Expand your volunteer network with special project volunteers

Sometimes it’s hard to consider our shelter or rescue through the eyes of our community. People often have misconceptions of what volunteering could look like. Have you ever heard “I would volunteer but it would just make me too sad” or “My schedule changes too frequently, I can’t commit to a set shift”? Just like how we strive to remove adoption barriers, we should also strive to remove volunteer barriers. Bringing more volunteers on board not only expands your team, but expands your reach to the network of the new volunteer.

In this article, why finding unique roles is important, how to identify tasks that could be accomplished with these roles, and how to fill them.

The importance of special projects

You may be wondering why you would want a role that only one person completes when you already spend so much time training volunteers in group onboarding sessions. Well, here it is:

  1. Attract a new sort of volunteers. There are a lot of reasons why people feel like they can’t volunteer with a shelter or rescue. So, instead of trying to convince them, meet them where they are at. Here are some examples of reasons people have to not volunteer and how to find a role that works for them:
    “It’s too sad to see the animals”. Create remote volunteer roles
    “My schedule is too unpredictable”. Create roles that require only a couple hours a week that can be done on a flexible basis
    “I don’t have any animal experience”. Create a training program
  2. Take tasks off the plate of staff. There are so many things to get done in a day by staff, consider transitioning some of the repetitive work to a volunteer. This could be something like creating marketing templates or analyzing monthly adoption data. This will free up your staff to work on more specialized projects.
  3. Their network becomes your network. When you bring on a volunteer, you aren’t just bringing on a single person, you are expanding your organization to their whole network. They will talk about it in conversation, maybe recommend you to their friends, or share your posts on social media. Each new volunteer could mean far more reach for your rescue or shelter.
  4. Involving more people in your mission, expands your message. It’s one thing to like animals, it’s a whole other thing to experience animals through a rescue or shelter. The more people you bring on, the more people will live your message and encourage others to save lives.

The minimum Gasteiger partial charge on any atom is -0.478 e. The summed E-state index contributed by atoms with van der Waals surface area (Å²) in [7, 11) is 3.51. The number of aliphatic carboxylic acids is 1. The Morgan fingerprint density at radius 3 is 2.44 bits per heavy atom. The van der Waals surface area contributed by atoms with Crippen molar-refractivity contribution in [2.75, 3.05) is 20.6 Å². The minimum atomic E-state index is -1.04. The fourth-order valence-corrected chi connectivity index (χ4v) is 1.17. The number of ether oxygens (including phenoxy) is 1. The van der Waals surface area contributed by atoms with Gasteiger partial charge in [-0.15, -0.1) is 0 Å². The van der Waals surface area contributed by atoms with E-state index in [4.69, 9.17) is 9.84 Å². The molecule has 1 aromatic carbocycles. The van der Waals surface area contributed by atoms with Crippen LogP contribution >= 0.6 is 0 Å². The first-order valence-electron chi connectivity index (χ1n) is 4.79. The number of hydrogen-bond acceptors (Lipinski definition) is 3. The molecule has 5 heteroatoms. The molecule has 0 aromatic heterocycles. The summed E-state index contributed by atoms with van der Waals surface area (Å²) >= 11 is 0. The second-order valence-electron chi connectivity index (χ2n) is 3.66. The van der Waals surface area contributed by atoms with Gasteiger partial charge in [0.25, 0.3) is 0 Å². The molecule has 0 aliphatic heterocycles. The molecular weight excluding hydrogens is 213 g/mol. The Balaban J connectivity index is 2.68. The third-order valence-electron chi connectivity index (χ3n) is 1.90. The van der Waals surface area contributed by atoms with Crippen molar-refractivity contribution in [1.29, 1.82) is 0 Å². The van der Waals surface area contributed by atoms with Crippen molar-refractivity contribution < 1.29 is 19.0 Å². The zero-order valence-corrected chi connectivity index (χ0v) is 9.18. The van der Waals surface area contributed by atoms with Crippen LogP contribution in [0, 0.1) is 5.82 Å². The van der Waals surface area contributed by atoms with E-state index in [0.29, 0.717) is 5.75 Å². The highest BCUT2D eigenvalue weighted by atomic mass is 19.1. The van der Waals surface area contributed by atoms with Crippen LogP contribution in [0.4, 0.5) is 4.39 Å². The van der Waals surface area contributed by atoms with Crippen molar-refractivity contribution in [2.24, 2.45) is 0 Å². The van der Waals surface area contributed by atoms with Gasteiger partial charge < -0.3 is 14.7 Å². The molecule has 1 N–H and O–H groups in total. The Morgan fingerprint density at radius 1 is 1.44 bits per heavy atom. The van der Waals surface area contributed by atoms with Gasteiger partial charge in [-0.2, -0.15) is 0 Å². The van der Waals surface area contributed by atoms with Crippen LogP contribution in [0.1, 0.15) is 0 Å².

What tasks make good special project?

There are a few aspects of tasks that make good roles for a remote or less involved volunteer. Here they are:

  • The task can be completed independently – After a quick overview, there won’t need to be a lot of back and forth with other volunteers and staff. Of course, always allow access to staff for questions or thoughts.
  • The task doesn’t have a strict schedule – It’s okay to have a deadline, but the time spent actually completing the task should be flexible.
  • The task serves a purpose. Always remember to be working towards your larger goal as a department or organization.
What makes a good specialized task? 1. Can be completed independently 2. Flexible 3. Serves a purpose.

Picture of a cat

Here are some examples of tasks you may find beneficial to recruit volunteers for:

  • Photoshop – This is a tool you need to be skilled at to do well. Maybe you want to photoshop out the poop in the background or add a flower on a collar.
  • Social media templates – If you have someone savvy and creative, consider asking them to build templates that can be used to post animals or for fosters to use for marketing.
  • Enrichment activities – There are so many creative ways that we can provide enrichment for the animals in our care. Allow someone to come up with a weekly plan for enrichment, with different activities each day. This is an especially great task for someone with young kids – enrichment for the animals, a craft for the kids!
  • Community outreach – Task a volunteer with reaching out to one business a week to see if they would be willing to display available animals or put out a donation jar. When it comes from someone the business knows personally, it means more.

Filling these roles

There are a few ways that you can find people to fill these roles:

  1. Identify current or former volunteers. If you know of a volunteer who left the organization because they didn’t have time, reach out to them. If you know of a current volunteer who is excellent at photography, talk to them about photoshop.
  2. Reach out to adopters. Send a blast email asking for “special volunteers” for “unique roles”. You know they already believe in your mission and most of the time, adopters are excited for the opportunity to give back.
  3. Ask your volunteers to network. Maybe your current volunteer staff doesn’t include and social media experts, I bet they know someone who is. Encourage current volunteers to reach out to friends and family if they know anyone who might be a good fit.
  4. Ask the public. You likely have people who follow you social media accounts but haven’t gotten up the courage to engage. This could be their opportunity! Make social media posts asking for help for specific tasks.


While it may seem like a lot of work to recruit or these tasks, just to save a couple hours of work a week, it’s important to remember the network aspect. Engaging your community only helps to strengthen your mission.

Happy rescuing!

Is this article missing something? Have questions? Want help applying what you learned to your organization? Send us a message!

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